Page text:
Richard Eymann is a founding partner and lead litigator for the Eymann Allison Hunter Jones Law Firm. He has been a plaintiffs’ attorney for nearly 35 years. In this interview, Eymann discusses his work with the Hanford Downwinder litigation, beginning in the 1980s. In total, Eymann represented 707 downwinders, over the course of 23 years of litigation. He explains how populations were exposed to radiation, and the health complications that occurred as a result to this exposure, primarily thyroid cancer. He describes the litigation, including the bellwether trials and the role of the Price-Anderson Act. Eymann explains the challenges the plaintiffs’ counsel faced in the litigation, and why he believes the compensation award was far too low.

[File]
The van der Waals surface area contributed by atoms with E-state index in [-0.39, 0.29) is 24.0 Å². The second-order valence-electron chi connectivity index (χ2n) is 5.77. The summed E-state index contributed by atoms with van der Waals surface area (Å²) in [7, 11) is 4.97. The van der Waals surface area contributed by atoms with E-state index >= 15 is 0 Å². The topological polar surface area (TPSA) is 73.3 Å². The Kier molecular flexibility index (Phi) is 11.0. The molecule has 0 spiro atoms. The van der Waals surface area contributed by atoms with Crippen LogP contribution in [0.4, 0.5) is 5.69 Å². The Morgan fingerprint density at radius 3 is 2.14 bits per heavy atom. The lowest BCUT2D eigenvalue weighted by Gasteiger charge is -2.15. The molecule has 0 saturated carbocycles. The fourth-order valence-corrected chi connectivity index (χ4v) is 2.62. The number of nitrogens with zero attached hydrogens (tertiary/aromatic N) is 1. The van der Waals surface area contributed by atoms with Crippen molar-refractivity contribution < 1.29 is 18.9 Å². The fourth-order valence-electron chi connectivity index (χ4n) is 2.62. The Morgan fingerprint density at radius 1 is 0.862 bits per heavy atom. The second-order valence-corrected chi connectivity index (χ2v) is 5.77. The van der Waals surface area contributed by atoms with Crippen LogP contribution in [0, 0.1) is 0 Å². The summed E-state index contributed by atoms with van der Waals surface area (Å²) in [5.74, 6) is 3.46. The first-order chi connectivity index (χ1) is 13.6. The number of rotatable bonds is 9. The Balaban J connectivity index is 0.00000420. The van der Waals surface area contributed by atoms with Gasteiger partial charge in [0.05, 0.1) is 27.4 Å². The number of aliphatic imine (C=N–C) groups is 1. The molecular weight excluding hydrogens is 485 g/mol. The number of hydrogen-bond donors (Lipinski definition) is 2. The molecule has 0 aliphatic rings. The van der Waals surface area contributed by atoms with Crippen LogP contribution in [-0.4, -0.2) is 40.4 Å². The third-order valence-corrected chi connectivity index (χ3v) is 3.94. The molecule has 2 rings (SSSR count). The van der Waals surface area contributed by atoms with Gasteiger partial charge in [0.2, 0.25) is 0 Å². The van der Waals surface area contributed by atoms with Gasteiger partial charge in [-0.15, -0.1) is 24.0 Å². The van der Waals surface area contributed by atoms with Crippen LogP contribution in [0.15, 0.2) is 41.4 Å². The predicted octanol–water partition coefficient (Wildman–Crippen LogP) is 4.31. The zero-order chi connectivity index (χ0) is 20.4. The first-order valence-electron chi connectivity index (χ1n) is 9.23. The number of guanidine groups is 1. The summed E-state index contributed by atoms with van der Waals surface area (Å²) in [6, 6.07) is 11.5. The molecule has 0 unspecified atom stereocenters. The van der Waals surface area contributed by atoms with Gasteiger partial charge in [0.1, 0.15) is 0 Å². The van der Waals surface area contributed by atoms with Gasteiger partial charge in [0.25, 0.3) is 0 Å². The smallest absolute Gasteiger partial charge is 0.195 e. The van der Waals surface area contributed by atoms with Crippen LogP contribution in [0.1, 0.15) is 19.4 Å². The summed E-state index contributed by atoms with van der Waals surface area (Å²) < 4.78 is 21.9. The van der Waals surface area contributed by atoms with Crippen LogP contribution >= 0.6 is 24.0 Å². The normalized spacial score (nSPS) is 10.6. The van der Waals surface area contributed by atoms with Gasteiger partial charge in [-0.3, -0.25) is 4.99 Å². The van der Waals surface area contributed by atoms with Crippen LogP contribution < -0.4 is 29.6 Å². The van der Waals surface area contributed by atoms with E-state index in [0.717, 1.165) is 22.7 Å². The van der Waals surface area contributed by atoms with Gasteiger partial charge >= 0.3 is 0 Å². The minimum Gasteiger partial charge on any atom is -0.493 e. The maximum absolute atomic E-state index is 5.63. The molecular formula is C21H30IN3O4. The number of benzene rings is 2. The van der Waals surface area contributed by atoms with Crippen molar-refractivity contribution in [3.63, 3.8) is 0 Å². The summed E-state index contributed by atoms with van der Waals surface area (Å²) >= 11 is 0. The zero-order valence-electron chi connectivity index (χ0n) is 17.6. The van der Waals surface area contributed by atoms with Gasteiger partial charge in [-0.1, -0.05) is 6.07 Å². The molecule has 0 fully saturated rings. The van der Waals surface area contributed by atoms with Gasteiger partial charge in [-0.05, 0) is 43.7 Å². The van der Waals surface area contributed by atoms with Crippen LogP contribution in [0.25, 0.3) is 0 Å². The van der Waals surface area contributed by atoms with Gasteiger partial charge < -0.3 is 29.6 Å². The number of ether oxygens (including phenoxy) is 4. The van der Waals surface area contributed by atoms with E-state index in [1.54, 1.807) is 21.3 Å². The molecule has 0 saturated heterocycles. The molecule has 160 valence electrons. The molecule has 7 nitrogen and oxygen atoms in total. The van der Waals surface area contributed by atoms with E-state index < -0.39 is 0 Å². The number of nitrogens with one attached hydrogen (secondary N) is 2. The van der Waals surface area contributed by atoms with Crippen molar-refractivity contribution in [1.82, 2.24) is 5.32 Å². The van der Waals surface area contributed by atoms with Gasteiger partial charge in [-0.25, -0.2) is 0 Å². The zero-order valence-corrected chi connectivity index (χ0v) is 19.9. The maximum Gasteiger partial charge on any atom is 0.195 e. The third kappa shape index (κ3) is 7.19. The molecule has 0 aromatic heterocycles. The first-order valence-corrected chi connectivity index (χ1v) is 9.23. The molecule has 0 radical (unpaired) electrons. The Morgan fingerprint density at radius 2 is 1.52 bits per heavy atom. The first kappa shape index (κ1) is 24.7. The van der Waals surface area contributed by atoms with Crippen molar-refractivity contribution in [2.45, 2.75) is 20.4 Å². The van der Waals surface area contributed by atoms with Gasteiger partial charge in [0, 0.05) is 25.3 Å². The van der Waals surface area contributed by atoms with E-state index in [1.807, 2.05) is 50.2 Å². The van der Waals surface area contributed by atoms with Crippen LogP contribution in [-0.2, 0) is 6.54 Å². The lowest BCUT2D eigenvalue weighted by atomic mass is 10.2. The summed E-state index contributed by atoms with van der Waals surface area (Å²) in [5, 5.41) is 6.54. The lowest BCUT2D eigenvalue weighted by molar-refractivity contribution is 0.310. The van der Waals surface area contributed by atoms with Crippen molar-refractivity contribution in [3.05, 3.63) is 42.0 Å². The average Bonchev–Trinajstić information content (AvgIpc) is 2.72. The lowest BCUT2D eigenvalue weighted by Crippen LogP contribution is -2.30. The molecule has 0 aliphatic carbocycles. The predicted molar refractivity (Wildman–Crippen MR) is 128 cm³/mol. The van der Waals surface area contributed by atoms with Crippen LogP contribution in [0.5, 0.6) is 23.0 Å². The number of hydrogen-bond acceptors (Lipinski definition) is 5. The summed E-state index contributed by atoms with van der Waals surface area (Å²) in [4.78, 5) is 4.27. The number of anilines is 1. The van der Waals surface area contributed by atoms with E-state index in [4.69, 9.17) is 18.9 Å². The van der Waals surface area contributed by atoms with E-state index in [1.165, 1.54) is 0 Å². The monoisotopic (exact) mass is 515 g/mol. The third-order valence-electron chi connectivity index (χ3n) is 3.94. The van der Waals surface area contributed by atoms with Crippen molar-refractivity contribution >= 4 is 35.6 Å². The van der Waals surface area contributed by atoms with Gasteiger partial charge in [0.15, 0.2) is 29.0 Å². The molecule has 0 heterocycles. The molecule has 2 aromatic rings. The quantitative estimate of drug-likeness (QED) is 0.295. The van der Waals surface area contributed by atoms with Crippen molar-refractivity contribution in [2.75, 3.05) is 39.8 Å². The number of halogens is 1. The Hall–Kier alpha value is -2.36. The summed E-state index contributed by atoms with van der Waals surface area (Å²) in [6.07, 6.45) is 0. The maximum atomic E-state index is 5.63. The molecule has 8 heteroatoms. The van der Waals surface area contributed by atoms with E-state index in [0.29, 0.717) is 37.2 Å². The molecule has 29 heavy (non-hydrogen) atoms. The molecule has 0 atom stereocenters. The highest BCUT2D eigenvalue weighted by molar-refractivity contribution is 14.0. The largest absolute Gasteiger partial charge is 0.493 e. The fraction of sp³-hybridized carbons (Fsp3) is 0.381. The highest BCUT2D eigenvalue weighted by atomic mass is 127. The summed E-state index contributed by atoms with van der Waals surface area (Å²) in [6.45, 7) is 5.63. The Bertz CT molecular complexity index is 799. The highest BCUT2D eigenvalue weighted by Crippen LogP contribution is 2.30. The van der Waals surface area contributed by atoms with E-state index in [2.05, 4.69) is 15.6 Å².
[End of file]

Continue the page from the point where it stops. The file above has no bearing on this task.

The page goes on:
Trisha Pritikin was born and lived ten years in Richland, Washington, just a few miles away from the Hanford Site. Her father worked in the 100 Area at Hanford, overseeing some of the reactors, while her mom worked as a secretary at Hanford. In her interview, Pritikin recalls her love of Richland at a young age and describes the happiness of many of the people there. At age 18, she began to develop health complications which she believes to be caused by childhood exposure to radioactive iodine and other radionuclides released from chemical separations at Hanford. Pritikin discusses how drastically her health situation deteriorated because of an undiagnosed autoimmune thyroid disorder (Hashimoto’s disease), and related health issues, and how she became a lawyer in spite of the disabling health issues she faced. She provides an overview of the decades-long Hanford Downwinder litigation efforts and her advocacy for justice for Hanford’s Downwinders, the children of Hanford workers, and others exposed to Hanford’s airborne and Columbia River radiation releases.